Wednesday July 30 2014
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Secondary Consumers

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Home - The Food Web
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Primary Consumers

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Home - The Food Web
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Hydrothermal Crystals

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Home - Minerals - Crystals - Growing Crystals from Solution Growing Crystals by Cooling - Hydrothermal Crystals - Crystal Angles

Mineral ID: Cleavage

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cleavage.jpg


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Home - Minerals - Identifying Minerals - Color - Luster - Hardness - Streak - Fracture - Cleavage

Mineral ID: Fracture

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fracture.jpg


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Home - Minerals - Identifying Minerals - Color - Luster - Hardness - Streak - Fracture - Cleavage

Mineral ID: Streak

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streak.jpg


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Home - Minerals - Identifying Minerals - Color - Luster - Hardness - Streak - Fracture - Cleavage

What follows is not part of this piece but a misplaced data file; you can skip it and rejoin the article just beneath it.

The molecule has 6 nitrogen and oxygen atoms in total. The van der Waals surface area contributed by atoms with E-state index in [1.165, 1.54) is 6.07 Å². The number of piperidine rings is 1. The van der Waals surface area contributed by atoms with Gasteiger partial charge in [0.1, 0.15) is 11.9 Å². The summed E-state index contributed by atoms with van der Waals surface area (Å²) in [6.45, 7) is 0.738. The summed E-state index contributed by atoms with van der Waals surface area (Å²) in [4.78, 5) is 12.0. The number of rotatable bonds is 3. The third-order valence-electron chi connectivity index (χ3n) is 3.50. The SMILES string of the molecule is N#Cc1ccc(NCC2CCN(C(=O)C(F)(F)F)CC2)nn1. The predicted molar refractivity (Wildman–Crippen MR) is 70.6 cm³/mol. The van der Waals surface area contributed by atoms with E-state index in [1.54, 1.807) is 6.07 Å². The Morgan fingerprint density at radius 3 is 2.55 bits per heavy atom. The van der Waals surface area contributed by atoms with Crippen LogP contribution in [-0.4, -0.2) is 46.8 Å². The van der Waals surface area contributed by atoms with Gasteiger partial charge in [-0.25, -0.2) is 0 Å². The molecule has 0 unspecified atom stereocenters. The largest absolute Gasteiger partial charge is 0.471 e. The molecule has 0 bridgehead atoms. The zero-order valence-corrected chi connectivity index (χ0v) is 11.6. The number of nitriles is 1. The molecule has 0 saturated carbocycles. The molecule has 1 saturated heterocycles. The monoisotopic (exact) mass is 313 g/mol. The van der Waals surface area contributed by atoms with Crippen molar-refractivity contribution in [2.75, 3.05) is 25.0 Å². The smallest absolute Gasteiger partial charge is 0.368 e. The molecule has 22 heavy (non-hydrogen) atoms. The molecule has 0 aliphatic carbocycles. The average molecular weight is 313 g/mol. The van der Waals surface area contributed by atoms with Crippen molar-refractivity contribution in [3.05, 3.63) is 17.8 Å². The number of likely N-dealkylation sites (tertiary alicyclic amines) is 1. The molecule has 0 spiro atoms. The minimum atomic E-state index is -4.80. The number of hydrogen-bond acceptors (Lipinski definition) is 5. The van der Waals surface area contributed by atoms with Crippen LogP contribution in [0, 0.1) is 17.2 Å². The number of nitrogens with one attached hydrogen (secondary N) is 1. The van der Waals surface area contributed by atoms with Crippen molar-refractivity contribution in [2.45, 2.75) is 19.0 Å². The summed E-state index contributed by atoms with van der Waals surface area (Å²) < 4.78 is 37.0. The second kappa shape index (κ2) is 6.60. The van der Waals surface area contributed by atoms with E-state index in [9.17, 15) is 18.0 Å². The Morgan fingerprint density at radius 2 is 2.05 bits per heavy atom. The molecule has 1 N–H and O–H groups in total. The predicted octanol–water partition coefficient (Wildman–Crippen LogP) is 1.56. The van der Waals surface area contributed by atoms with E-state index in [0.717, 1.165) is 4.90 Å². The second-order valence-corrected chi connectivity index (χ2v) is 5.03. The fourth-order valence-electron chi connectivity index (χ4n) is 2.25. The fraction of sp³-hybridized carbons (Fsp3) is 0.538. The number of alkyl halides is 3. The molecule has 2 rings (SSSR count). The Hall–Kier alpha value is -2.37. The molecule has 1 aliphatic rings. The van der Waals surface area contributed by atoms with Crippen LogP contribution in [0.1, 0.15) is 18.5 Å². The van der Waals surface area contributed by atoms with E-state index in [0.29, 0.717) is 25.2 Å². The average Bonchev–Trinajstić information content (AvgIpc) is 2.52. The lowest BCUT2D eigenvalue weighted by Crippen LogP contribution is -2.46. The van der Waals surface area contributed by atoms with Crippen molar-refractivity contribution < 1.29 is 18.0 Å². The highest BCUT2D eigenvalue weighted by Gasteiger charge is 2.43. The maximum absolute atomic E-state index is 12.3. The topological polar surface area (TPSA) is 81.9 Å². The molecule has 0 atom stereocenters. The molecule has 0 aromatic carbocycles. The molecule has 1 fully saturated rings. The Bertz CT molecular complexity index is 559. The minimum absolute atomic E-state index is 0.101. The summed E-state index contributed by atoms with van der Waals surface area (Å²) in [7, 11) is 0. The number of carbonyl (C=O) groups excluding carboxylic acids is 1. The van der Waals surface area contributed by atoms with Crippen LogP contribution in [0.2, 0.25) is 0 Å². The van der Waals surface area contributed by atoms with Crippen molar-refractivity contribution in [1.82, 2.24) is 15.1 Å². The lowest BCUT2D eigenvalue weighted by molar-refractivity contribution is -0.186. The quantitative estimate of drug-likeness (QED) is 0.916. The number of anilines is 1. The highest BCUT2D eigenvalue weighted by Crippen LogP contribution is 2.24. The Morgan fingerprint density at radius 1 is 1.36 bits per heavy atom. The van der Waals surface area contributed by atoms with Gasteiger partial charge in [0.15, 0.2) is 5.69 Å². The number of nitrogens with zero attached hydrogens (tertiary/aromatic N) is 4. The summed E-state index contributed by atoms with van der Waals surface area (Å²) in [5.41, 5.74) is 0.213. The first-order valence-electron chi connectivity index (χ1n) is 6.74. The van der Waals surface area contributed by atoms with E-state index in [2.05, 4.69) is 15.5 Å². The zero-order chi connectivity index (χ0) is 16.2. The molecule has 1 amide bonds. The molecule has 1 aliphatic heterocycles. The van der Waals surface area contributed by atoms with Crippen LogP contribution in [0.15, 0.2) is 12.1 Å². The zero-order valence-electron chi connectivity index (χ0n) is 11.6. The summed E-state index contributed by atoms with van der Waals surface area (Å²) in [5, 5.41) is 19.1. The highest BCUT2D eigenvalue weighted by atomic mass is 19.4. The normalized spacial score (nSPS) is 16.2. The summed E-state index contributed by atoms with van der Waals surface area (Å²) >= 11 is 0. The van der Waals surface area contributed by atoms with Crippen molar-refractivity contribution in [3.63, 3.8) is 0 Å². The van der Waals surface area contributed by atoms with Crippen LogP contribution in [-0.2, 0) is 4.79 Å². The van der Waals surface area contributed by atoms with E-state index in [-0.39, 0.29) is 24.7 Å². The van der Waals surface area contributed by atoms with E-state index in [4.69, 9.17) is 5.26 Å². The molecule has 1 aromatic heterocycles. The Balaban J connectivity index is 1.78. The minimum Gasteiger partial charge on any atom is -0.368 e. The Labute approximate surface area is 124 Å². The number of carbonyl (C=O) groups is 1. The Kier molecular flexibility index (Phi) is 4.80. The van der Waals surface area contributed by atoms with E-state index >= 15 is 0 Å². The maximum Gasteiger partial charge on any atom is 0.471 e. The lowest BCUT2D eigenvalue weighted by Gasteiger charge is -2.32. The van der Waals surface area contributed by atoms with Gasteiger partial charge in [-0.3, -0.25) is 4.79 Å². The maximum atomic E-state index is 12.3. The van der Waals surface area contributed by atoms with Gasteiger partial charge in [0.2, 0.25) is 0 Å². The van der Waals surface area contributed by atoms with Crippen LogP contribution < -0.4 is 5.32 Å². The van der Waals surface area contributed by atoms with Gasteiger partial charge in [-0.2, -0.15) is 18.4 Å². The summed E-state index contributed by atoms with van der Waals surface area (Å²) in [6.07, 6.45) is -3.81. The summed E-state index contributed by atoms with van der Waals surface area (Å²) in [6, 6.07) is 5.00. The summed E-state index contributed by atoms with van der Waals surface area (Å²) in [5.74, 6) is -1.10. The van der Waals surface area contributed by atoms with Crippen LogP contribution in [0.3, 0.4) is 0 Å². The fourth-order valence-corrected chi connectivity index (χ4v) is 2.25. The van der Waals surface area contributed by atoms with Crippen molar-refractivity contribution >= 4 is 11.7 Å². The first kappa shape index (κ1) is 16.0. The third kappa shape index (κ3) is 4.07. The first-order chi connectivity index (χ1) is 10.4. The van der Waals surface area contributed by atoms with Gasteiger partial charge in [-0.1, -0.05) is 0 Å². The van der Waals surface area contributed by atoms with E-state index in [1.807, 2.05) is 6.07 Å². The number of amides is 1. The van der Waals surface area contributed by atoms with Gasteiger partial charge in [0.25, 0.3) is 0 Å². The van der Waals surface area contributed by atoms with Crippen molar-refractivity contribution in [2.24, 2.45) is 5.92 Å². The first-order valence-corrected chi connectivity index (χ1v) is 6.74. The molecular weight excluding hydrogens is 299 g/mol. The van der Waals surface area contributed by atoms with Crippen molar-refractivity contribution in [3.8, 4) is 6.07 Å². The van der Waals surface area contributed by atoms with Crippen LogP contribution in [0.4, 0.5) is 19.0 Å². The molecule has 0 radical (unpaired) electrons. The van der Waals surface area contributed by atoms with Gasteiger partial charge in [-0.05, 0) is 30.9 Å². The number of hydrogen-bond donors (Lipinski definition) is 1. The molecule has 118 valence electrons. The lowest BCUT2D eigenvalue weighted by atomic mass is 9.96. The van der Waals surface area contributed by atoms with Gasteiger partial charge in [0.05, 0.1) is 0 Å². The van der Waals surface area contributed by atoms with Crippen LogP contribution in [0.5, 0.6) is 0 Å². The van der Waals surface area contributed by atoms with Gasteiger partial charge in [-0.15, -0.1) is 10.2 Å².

Mineral ID: Hardness

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Color


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Home - Minerals - Identifying Minerals - Color - Luster - Hardness - Streak - Fracture - Cleavage

Mineral ID: Color

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It may be surprising that the first thing that most people notice about a mineral, its color, is usually not very reliable for identifying it. That is because many minerals occur in a wide range of colors, colored by slight impurities. We can explore that by using a few things from your kitchen.

You will need:

  • several clear drinking glasses
  • food coloring
  • water
  • a spoon for stirring

Fill one glass about half-full of water. Place it on the table and look at it. What color is it? Clear, right? No surprise there. But, what if we added something to the water? Not something that would react with it chemically, to change it into something else. We just want something to change its color.

water colors
Adding coloring does not change the chemistry of water. No matter what color, it is still water.

Fill another glass about half-full of water, and place it on the table beside the first. Add a drop of food coloring to the water and give the water a quick stir. Compare it with the original glass of water. It’s a different color, but is it still water? Yes. Adding a tiny amount of coloring did not change its chemical formula. It is still water. Using different colorings, you can have water that is white, purple, black, pink, or any other color. As long as you don't change the water chemically, it is still water, no matter what color it is.

water colors
The same is true for the mineral quartz. It occurs in many colors, but they are all quartz.

Now, lets think about minerals in the same way. One of the most common minerals is quartz. Pure quartz is clear, just like pure water. Tiny amounts of impurities can color the quartz just as the food coloring colored the water. In the photo above, the crystal on the left is a pure, clear quartz crystal. But, what if that crystal was colored by impurities?